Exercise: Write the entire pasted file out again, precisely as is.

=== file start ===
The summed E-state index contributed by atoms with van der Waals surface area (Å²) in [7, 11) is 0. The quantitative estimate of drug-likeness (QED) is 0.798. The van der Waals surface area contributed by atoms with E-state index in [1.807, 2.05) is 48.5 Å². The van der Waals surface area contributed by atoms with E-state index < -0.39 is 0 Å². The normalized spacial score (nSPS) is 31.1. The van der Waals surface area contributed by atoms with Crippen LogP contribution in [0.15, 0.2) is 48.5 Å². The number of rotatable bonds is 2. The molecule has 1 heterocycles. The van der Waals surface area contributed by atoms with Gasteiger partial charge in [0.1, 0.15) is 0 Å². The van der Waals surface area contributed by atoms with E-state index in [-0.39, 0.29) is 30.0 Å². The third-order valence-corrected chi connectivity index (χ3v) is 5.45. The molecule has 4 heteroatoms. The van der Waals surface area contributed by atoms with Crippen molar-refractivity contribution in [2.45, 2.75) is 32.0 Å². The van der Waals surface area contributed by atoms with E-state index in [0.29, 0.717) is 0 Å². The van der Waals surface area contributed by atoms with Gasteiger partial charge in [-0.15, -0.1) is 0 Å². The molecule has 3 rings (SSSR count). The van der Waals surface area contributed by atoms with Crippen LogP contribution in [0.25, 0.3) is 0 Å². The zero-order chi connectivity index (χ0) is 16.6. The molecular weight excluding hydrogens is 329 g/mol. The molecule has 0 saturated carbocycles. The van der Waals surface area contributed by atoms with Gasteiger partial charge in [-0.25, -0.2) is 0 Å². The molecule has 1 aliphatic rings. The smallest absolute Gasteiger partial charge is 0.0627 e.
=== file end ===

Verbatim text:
The summed E-state index contributed by atoms with van der Waals surface area (Å²) in [7, 11) is 0. The quantitative estimate of drug-likeness (QED) is 0.798. The van der Waals surface area contributed by atoms with E-state index in [1.807, 2.05) is 48.5 Å². The van der Waals surface area contributed by atoms with E-state index < -0.39 is 0 Å². The normalized spacial score (nSPS) is 31.1. The van der Waals surface area contributed by atoms with Crippen LogP contribution in [0.15, 0.2) is 48.5 Å². The number of rotatable bonds is 2. The molecule has 1 heterocycles. The van der Waals surface area contributed by atoms with Gasteiger partial charge in [0.1, 0.15) is 0 Å². The van der Waals surface area contributed by atoms with E-state index in [-0.39, 0.29) is 30.0 Å². The third-order valence-corrected chi connectivity index (χ3v) is 5.45. The molecule has 4 heteroatoms. The van der Waals surface area contributed by atoms with Crippen molar-refractivity contribution in [2.45, 2.75) is 32.0 Å². The van der Waals surface area contributed by atoms with E-state index in [0.29, 0.717) is 0 Å². The van der Waals surface area contributed by atoms with Gasteiger partial charge in [-0.15, -0.1) is 0 Å². The molecule has 3 rings (SSSR count). The van der Waals surface area contributed by atoms with Crippen LogP contribution in [0.25, 0.3) is 0 Å². The zero-order chi connectivity index (χ0) is 16.6. The molecular weight excluding hydrogens is 329 g/mol. The molecule has 0 saturated carbocycles. The van der Waals surface area contributed by atoms with Gasteiger partial charge in [-0.25, -0.2) is 0 Å². The molecule has 1 aliphatic rings. The smallest absolute Gasteiger partial charge is 0.0627 e.